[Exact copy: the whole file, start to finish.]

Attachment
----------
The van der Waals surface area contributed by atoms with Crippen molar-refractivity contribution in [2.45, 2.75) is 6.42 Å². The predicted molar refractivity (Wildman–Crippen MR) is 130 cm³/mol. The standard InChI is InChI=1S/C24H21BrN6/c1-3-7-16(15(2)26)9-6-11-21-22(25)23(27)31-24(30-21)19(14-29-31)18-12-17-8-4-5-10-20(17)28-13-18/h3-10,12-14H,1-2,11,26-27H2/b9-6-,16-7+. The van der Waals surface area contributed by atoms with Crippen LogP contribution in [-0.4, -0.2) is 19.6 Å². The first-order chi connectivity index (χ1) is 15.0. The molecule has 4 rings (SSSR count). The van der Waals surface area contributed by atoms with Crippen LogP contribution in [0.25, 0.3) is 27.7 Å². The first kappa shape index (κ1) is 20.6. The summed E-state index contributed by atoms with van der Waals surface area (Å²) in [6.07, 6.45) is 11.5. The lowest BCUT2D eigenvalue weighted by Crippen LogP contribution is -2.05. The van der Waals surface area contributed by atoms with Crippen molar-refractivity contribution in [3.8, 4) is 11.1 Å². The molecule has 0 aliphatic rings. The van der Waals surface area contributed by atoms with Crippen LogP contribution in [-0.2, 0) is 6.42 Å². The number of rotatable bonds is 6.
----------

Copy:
The van der Waals surface area contributed by atoms with Crippen molar-refractivity contribution in [2.45, 2.75) is 6.42 Å². The predicted molar refractivity (Wildman–Crippen MR) is 130 cm³/mol. The standard InChI is InChI=1S/C24H21BrN6/c1-3-7-16(15(2)26)9-6-11-21-22(25)23(27)31-24(30-21)19(14-29-31)18-12-17-8-4-5-10-20(17)28-13-18/h3-10,12-14H,1-2,11,26-27H2/b9-6-,16-7+. The van der Waals surface area contributed by atoms with Crippen LogP contribution in [-0.4, -0.2) is 19.6 Å². The first-order chi connectivity index (χ1) is 15.0. The molecule has 4 rings (SSSR count). The van der Waals surface area contributed by atoms with Crippen LogP contribution in [0.25, 0.3) is 27.7 Å². The first kappa shape index (κ1) is 20.6. The summed E-state index contributed by atoms with van der Waals surface area (Å²) in [6.07, 6.45) is 11.5. The lowest BCUT2D eigenvalue weighted by Crippen LogP contribution is -2.05. The van der Waals surface area contributed by atoms with Crippen molar-refractivity contribution in [3.8, 4) is 11.1 Å². The molecule has 0 aliphatic rings. The van der Waals surface area contributed by atoms with Crippen LogP contribution in [-0.2, 0) is 6.42 Å². The number of rotatable bonds is 6.